Ed Note: This new O'Reilly book is a collection of essays on various security related topics. It was reviewed on /. here and you can get a copy from Amazon, among other places. Please note that the authors and publisher are donating all royalties from the book sales to the IETF.
Chapter Two's Essay on Wireless Networking: Some good information, some FUD, and some bad advice
The author deserves credit for explaining some of the underlying problems with WiFi access to those new to the field or the problem. His anecdotes about airports and office buildings are certainly thrilling and pretty informative as well. Unfortunately the focus shifts from real world examples to discussions of overhyped nonsense like "warchalking" and, much worse, a suggested solution to the "public wifi access trust problem" that is just completely wrong, in part because he misunderstands the problem.
I first began to be concerned when he started to fixate on WEP/WPA as a potential solution to wireless network access restriction. Although he does explain the weakness of those two technologies and a few known successful attack methods, he still holds organizations that don't use them in some contempt. This was confusing and troubling, but I am used to being on the side of right in this matter, Bruce Schneier and I against the whole world ... running open wifi on purpose while using other technologies to secure our communications.
If all he had done wrong was to continue to advocate conventional wisdom about securing access points I would have been willing to give him a pass. Then he repeats and reinforces the fallacy that physically wired networks were significantly safer because it was harder to eavesdrop or disrupt them. The author states this belief as common among network admins, but does not discredit it. The author (and the strawman admins he criticizes) must not be aware of the many ways that wired network physical layers are available to attackers, from mis-configured switches, through fiber cuts, all the way out to TEMPEST. This pernicious idea, and the related myth of protection provided by switched networks, are quite neatly refuted in Chapter One's essay. Unfortunately his discussion of the problem of public WiFi security and his proposed solution show that he misunderstands some of the fundamental technologies (or more charitably, he declined to discuss them in this piece).
It's particularly frustrating because he comes so close to it in his explanation of why users ignore security warnings, (such as those about certificate validation). In fact he uses his parents as examples of this well-demonstrated fact before deciding that the solution to the man in the middle attack vectors inherent in common SSL/TLS usage is to ... use the same technology to validate WiFi routers! Not only is this idea dumb, and possibly unimplementable, but it goes against the technical arguments he has already done a good job of presenting: users don't understand how SSL/TLS encryption and authentication work and so don't understand the significance of certificate validation errors. They would never be able to do any better with AP Certificates than they have with Web(mail) certificates and creating false trust is precisely the problem with SSL as it is used now! This would make things much worse if it were ever implemented.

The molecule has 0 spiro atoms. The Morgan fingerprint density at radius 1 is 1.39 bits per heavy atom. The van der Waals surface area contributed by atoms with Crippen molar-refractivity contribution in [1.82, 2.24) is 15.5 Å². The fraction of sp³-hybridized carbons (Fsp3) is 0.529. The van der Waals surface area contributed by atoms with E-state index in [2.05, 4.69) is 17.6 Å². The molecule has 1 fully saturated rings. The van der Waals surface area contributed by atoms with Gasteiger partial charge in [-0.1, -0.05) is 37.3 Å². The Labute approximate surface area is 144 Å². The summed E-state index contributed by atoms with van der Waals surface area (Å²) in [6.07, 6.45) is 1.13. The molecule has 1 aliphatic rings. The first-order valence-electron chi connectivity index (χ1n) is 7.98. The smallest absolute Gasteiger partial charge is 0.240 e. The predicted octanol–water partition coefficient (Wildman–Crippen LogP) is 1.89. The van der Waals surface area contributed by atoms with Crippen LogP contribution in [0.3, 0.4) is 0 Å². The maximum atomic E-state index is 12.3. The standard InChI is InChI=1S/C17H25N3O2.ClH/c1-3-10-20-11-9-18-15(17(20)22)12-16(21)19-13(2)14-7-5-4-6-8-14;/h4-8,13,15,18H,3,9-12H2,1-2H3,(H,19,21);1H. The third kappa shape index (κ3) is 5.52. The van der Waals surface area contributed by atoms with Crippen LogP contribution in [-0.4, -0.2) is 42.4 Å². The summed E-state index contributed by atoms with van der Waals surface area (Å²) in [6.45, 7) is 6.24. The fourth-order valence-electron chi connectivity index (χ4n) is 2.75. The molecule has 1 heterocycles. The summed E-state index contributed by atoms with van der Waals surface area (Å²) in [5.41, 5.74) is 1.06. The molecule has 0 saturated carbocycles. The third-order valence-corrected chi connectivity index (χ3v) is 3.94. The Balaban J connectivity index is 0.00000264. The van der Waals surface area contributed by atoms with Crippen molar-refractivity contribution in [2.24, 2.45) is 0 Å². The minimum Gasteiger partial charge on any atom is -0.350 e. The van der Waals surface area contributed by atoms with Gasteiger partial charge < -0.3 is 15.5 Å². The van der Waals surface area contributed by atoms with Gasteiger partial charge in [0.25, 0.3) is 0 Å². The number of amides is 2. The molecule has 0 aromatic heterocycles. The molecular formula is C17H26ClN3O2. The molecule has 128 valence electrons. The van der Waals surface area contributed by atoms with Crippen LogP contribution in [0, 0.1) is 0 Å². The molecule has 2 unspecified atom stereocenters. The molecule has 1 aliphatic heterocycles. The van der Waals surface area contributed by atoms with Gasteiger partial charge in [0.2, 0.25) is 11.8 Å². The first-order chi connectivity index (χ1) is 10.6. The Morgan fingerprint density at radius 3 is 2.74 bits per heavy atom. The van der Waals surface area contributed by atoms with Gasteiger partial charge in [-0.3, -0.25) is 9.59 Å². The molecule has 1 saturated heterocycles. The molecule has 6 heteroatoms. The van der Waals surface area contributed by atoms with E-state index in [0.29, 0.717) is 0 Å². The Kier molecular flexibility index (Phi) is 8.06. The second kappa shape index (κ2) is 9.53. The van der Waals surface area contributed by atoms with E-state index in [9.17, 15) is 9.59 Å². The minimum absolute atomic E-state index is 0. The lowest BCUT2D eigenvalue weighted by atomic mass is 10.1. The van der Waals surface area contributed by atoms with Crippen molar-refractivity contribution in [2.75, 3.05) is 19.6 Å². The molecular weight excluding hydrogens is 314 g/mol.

The heresy inherent in this is that he suggests we rely on the existing CA system, which does not provide adequate security or function well for most users and organizations, for securing WiFi access as well. The CA system has been proven time and again to be full of holes, from private individuals getting Verisign certificates as Microsoft ™ Corp to legitimate organizations failing to renew vital certificates on time. It has also been shown by countless researchers and hobbyists that the certificate vendors do no worthwhile verification of applicants for certificates, other than charge their card ever year. And that's without even mentioning certificate revocation, two-way authentication, or any number of other parts of the SSL trust model that flat out do not work or are not used. Or the most recent in a long series of vulnerabilities in SSL implementations, the null character problems demonstrated at the BlackHat 2009 show.
This is worse than the wrongheaded notions that have Mozilla Firefox (and other) developers adding "features" to their products to annoy people who legitimately need to use certificates not created by an official (pay) CA. It was and is reasonable to show a warning, particularly if it is configurable, but the obnoxious now infamous "traffic cop" interruption is just irritating and gets in the way of many people who use the web for work (These issues have been discussed at length in other fora). And the essay author seem to advocate this sort of nonsense for WiFi access. I guess for this is for "paid WiFi access", a concept I have always looked at with great skepticism. It won't help, and it might make things worse.
So, a good explanation of some of the risks inherent in WiFi access for personal and business use? Yes! Unfortunately it is mixed in with promulgation of superstition and bad advice. Perhaps a shorter edit of the essay with most of the rubbish removed would fare better.
ETA: Some edits suggested by helpful folks on #linuxchix. New links for SSL null bug at BlackHat 2009, Switch hardening ideas, some rewriting and typos.